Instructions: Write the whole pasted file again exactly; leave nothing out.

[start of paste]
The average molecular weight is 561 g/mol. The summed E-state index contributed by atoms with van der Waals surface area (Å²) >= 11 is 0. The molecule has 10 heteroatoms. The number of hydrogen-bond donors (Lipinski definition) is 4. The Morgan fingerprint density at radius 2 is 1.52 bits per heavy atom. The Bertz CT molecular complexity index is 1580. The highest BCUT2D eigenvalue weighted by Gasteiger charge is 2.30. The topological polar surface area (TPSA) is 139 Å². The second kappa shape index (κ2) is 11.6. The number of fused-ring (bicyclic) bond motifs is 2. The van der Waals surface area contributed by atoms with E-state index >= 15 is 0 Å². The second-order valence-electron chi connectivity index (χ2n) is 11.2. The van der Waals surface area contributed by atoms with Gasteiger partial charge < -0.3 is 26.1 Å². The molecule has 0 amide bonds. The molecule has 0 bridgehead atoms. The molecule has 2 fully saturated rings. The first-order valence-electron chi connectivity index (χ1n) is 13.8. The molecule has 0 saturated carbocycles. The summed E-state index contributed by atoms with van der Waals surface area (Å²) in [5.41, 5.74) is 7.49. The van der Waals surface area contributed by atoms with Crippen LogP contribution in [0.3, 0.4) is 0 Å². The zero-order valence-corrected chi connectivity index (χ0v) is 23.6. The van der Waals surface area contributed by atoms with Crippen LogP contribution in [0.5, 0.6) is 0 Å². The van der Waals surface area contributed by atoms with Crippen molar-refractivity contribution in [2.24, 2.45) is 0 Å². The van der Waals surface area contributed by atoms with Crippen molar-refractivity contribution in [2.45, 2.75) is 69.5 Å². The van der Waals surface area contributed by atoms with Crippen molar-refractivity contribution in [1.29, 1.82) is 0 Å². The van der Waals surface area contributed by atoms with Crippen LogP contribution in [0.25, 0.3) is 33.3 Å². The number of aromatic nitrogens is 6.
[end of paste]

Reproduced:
The average molecular weight is 561 g/mol. The summed E-state index contributed by atoms with van der Waals surface area (Å²) >= 11 is 0. The molecule has 10 heteroatoms. The number of hydrogen-bond donors (Lipinski definition) is 4. The Morgan fingerprint density at radius 2 is 1.52 bits per heavy atom. The Bertz CT molecular complexity index is 1580. The highest BCUT2D eigenvalue weighted by Gasteiger charge is 2.30. The topological polar surface area (TPSA) is 139 Å². The second kappa shape index (κ2) is 11.6. The number of fused-ring (bicyclic) bond motifs is 2. The van der Waals surface area contributed by atoms with E-state index >= 15 is 0 Å². The second-order valence-electron chi connectivity index (χ2n) is 11.2. The van der Waals surface area contributed by atoms with Gasteiger partial charge < -0.3 is 26.1 Å². The molecule has 0 amide bonds. The molecule has 0 bridgehead atoms. The molecule has 2 fully saturated rings. The first-order valence-electron chi connectivity index (χ1n) is 13.8. The molecule has 0 saturated carbocycles. The summed E-state index contributed by atoms with van der Waals surface area (Å²) in [5.41, 5.74) is 7.49. The van der Waals surface area contributed by atoms with Crippen LogP contribution in [0.3, 0.4) is 0 Å². The zero-order valence-corrected chi connectivity index (χ0v) is 23.6. The van der Waals surface area contributed by atoms with Crippen LogP contribution in [0.5, 0.6) is 0 Å². The van der Waals surface area contributed by atoms with Crippen molar-refractivity contribution in [2.24, 2.45) is 0 Å². The van der Waals surface area contributed by atoms with Crippen molar-refractivity contribution in [2.45, 2.75) is 69.5 Å². The van der Waals surface area contributed by atoms with Crippen molar-refractivity contribution in [1.29, 1.82) is 0 Å². The van der Waals surface area contributed by atoms with Crippen LogP contribution in [0.25, 0.3) is 33.3 Å². The number of aromatic nitrogens is 6.